Early one morning I was doing a quick Facebook check before I launched into my post-visitor clean up when my eldest daughter walked into the room for our morning hug. I looked up from the screen and my heart sank. Overnight my daughter’s face had changed… a very subtle change that only a parent would notice but still she was different. From the time I had kissed her goodnight to the time we said “good morning” she had grown a tiny smidgen and something about the way she held herself had shifted. I closed Facebook down and went to make breakfast with her but for the rest of the day I felt an overwhelming sense of loss. Although I absolutely loved the face that was greeting me that morning, I had lost the face I snuggled up and read a story with less than 12 hours before. It bugged me. I thought about that year: the school holidays I missed because I was so engrossed in a fundraising project for the school; the countless times I’d bustled the kids from one place to the next because we had jobs to do; the awful phrase “just a minute”; the times they had spoken to me while I was absorbed in the computer screen checking Facebook; and finally, the shrinking of our family as our kids’ Godfather lost his battle with cancer and left behind three beautiful kids of his own. I didn’t have “just a minute” to spare. In “just a minute” things could change, people could disappear, children could grow up and I would never get that minute back.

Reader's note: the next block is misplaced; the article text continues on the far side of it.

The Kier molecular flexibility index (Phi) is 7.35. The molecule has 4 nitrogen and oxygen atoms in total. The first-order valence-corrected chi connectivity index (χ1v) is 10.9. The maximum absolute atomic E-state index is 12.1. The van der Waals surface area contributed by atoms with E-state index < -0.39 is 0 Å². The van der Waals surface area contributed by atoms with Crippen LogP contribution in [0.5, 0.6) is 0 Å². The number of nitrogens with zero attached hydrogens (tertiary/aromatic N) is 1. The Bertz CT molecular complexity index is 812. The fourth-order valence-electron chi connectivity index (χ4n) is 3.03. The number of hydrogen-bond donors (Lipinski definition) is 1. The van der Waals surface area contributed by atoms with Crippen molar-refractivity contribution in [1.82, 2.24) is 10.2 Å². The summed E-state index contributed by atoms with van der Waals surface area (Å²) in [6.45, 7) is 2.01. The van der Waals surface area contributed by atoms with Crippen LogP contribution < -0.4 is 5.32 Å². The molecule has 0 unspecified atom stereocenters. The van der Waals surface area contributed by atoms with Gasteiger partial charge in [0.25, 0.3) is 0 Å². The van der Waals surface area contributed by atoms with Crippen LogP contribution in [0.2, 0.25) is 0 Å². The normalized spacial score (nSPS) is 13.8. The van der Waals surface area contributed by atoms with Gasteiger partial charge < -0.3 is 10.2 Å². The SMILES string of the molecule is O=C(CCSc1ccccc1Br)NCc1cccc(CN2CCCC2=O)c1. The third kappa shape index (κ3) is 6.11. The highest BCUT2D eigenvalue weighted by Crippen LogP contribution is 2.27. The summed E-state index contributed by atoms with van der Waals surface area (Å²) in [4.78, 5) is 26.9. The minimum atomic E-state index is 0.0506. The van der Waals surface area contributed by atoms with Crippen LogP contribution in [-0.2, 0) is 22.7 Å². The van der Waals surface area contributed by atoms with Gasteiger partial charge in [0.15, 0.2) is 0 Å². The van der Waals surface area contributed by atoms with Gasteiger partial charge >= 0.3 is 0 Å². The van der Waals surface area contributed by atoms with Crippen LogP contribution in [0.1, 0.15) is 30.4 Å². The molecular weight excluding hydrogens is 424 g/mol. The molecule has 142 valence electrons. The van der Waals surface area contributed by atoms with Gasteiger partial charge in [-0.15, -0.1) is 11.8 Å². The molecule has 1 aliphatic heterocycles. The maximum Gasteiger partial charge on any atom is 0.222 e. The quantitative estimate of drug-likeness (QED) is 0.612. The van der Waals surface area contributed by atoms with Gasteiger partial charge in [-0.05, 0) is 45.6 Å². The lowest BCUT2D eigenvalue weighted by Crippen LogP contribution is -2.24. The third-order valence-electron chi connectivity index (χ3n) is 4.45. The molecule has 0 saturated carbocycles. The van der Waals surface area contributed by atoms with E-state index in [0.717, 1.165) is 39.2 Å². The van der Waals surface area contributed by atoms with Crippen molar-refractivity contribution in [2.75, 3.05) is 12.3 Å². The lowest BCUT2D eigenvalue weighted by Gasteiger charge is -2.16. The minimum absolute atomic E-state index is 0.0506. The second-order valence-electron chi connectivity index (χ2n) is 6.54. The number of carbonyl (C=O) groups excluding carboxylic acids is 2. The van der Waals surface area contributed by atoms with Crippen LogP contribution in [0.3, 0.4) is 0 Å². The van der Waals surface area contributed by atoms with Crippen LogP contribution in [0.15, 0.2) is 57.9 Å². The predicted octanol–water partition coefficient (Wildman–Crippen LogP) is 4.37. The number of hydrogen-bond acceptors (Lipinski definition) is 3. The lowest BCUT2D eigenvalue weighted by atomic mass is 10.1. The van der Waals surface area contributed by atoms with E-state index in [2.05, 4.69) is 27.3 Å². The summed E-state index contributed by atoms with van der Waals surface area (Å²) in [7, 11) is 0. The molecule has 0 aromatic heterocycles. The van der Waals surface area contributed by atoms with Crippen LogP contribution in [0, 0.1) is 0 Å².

I festered on my thoughts all day and by the evening I made a decision to change my course. I wanted to be fully present during the school holidays. They were the last holidays before my youngest daughter started kindy and then I would have two little people away from home each day. The holidays were our time together and Facebook had no place in them! So I eliminated my first distraction; I “Unfriended” Facebook. If you’ve ever tried to deactivate your account, you’ll know how hard Facebook makes it! Every time I clicked on the reason for deactivating it {yes, you have to give reason!} it came up with an alternative solution rather than to close my account. I tried every option and in the end the only solution was to select “other” and write “because I want my life back”. Surprisingly, forgetting about Facebook was easier than I thought. I’ve never been drawn to technology so I don’t miss looking at a screen and all my fears that I would lose touch with people proved false. By disconnecting from Facebook I could fully connect with my kids. Now I see everything they do, I join in whole-heartedly with their games, I hear everything they say. I have all the important status updates that I need right here. As for extended family and friends they still call or visit. Text and emails still find me {eventually} and I discovered that people are more honest about what is happening in their lives away from the public forum. It seems I’m not the only person who painted a happy picture on Facebook only to be hiding the truth behind the screen.